How does SSH find a local key?

March 14, 2017 3.6k views
DigitalOcean Security Ubuntu 16.04

This is a really simple question about SSH. I'm new to this concept and struggling to figure it out.

I get that an SSH key has to be registered on the server and stored on the host computer. But how does the server find the file on the local machine? How does it know the filepath for the .pub file? I could store this key in any local folder, right?

2 Answers

The server doesn't find the key on the local machine, the client on your local machine sends it.

  • Thank you! So, when I enter "ssh (ip-address) (password)" or something into the terminal, how does the computer find the .pub file associated with that server?

    • It doesn't have to be "associated", it just offers all the public keys and sees which is accepted.

On your local machine (not the server). Your user will have (or should have) a .ssh directory. You can find it by typing cd ~/.ssh. In that directory you will have a file called config. This is where you store all of the information about which private (not public) key to use when you try to connect to a remote server. The public key should be added as a single line to a remote server's authorized_keys file. Just think of it as you keep your private key private and your public key is safe to share. You will want to make sure permissions are set right on the .ssh directory if you have any connection problems. Specifically the IdentityFile line in the config file is what you will need to set if you want to have multiple keys. Example config file:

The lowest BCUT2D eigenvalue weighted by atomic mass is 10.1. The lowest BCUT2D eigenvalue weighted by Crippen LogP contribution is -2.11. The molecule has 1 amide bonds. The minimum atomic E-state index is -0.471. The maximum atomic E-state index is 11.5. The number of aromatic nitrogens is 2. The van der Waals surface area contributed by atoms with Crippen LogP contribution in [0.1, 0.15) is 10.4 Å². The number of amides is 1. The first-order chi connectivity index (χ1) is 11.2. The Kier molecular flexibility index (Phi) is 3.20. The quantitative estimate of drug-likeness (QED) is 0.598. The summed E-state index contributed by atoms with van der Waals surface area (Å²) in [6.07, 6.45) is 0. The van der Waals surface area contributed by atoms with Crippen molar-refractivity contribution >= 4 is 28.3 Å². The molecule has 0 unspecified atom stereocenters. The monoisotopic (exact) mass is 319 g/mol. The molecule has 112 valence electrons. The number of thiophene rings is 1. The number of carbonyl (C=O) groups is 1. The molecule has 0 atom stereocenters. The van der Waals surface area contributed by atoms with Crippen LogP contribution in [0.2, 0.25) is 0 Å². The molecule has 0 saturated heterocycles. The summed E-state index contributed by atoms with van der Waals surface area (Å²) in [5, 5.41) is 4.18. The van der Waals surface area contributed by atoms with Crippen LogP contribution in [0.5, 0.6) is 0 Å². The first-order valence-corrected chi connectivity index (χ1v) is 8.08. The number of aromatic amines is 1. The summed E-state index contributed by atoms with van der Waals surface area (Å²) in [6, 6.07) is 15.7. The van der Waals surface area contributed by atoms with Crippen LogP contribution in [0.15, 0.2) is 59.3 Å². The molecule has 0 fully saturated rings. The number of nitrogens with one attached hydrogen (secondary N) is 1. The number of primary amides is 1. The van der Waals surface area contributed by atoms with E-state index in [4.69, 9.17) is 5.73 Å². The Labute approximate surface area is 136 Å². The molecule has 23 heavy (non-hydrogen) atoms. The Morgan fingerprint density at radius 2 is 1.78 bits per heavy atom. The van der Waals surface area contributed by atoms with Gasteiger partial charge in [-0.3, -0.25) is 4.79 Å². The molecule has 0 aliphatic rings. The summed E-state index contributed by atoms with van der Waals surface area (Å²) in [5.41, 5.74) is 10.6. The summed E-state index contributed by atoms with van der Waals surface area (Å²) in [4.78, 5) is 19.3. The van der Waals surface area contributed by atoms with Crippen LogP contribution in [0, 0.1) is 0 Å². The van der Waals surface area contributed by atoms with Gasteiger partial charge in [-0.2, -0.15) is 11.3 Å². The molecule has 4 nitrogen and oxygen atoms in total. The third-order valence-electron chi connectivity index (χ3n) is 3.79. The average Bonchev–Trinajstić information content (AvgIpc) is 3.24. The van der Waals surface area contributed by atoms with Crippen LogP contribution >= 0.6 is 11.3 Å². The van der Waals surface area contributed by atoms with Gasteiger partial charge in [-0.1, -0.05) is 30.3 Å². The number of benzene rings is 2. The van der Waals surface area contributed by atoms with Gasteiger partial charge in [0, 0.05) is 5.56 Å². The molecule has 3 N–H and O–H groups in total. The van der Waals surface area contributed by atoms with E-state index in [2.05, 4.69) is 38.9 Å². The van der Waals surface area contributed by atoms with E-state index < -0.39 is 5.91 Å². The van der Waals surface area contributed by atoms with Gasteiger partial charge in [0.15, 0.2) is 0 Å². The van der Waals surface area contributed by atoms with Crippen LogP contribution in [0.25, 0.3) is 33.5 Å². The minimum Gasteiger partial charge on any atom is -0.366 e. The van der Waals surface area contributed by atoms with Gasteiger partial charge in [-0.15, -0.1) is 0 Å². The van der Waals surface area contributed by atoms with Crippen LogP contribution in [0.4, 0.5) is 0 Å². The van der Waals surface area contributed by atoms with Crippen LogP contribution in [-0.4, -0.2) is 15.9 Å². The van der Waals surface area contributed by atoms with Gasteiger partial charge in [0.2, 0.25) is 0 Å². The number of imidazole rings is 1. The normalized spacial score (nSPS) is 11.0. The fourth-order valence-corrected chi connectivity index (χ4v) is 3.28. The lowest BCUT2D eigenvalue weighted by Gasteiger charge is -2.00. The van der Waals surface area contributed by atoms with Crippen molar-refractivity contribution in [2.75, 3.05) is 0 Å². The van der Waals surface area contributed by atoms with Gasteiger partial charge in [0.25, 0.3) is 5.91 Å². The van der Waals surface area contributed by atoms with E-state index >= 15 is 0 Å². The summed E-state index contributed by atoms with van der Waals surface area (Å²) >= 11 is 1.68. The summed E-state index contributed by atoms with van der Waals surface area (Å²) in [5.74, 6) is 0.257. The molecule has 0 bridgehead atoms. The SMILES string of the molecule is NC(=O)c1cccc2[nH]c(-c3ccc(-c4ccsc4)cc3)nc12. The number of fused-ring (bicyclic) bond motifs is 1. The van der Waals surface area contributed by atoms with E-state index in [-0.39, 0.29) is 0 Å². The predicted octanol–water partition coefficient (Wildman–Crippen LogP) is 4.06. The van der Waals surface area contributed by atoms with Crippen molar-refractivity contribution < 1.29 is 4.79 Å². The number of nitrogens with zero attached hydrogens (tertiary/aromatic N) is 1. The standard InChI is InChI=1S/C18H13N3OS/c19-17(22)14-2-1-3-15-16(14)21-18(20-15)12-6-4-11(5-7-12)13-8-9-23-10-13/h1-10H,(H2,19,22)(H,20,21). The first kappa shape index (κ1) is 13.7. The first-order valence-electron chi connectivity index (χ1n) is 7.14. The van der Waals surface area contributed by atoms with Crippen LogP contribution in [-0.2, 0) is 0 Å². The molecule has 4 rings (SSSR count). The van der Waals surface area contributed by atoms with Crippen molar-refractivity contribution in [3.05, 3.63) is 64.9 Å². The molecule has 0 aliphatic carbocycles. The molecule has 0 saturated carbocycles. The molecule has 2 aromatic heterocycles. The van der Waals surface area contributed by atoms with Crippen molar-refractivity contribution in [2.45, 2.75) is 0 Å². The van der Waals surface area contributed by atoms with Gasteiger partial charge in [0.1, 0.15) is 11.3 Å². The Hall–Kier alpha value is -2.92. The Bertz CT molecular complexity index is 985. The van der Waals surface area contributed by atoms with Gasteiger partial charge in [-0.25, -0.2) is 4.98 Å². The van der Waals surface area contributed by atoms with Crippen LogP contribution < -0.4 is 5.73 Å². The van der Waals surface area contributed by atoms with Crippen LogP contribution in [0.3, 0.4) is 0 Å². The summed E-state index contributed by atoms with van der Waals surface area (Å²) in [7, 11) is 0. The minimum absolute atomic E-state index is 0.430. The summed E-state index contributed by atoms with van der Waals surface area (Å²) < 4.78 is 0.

Host *
# Forward ssh agent to the remote machine.
# This allows you to use services like GitHub on
# all remote servers
ForwardAgent yes

# server
host example
user remoteusername
IdentityFile ~/.ssh/specific_private_key

You can then connect using ssh example instead of ssh or ssh remoteusername@ You can also add specific ports if necessary. Type man ssh_config for all options.

Have another answer? Share your knowledge.